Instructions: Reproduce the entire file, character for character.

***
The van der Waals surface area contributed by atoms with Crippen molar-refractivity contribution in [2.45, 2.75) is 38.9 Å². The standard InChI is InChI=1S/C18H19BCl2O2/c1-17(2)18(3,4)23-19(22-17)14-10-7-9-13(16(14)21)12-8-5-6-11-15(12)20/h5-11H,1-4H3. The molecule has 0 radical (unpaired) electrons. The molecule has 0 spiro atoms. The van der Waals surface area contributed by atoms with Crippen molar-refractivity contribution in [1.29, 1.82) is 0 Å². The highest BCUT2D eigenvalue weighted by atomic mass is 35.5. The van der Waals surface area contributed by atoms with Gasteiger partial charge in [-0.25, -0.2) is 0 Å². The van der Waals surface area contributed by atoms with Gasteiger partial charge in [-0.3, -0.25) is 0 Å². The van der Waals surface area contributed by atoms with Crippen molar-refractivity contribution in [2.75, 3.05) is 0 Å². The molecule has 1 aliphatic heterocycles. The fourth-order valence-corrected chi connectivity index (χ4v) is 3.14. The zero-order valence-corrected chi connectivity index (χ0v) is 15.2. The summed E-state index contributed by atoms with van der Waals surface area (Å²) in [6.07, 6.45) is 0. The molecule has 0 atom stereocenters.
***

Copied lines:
The van der Waals surface area contributed by atoms with Crippen molar-refractivity contribution in [2.45, 2.75) is 38.9 Å². The standard InChI is InChI=1S/C18H19BCl2O2/c1-17(2)18(3,4)23-19(22-17)14-10-7-9-13(16(14)21)12-8-5-6-11-15(12)20/h5-11H,1-4H3. The molecule has 0 radical (unpaired) electrons. The molecule has 0 spiro atoms. The van der Waals surface area contributed by atoms with Crippen molar-refractivity contribution in [1.29, 1.82) is 0 Å². The highest BCUT2D eigenvalue weighted by atomic mass is 35.5. The van der Waals surface area contributed by atoms with Gasteiger partial charge in [-0.25, -0.2) is 0 Å². The van der Waals surface area contributed by atoms with Gasteiger partial charge in [-0.3, -0.25) is 0 Å². The van der Waals surface area contributed by atoms with Crippen molar-refractivity contribution in [2.75, 3.05) is 0 Å². The molecule has 1 aliphatic heterocycles. The fourth-order valence-corrected chi connectivity index (χ4v) is 3.14. The zero-order valence-corrected chi connectivity index (χ0v) is 15.2. The summed E-state index contributed by atoms with van der Waals surface area (Å²) in [6.07, 6.45) is 0. The molecule has 0 atom stereocenters.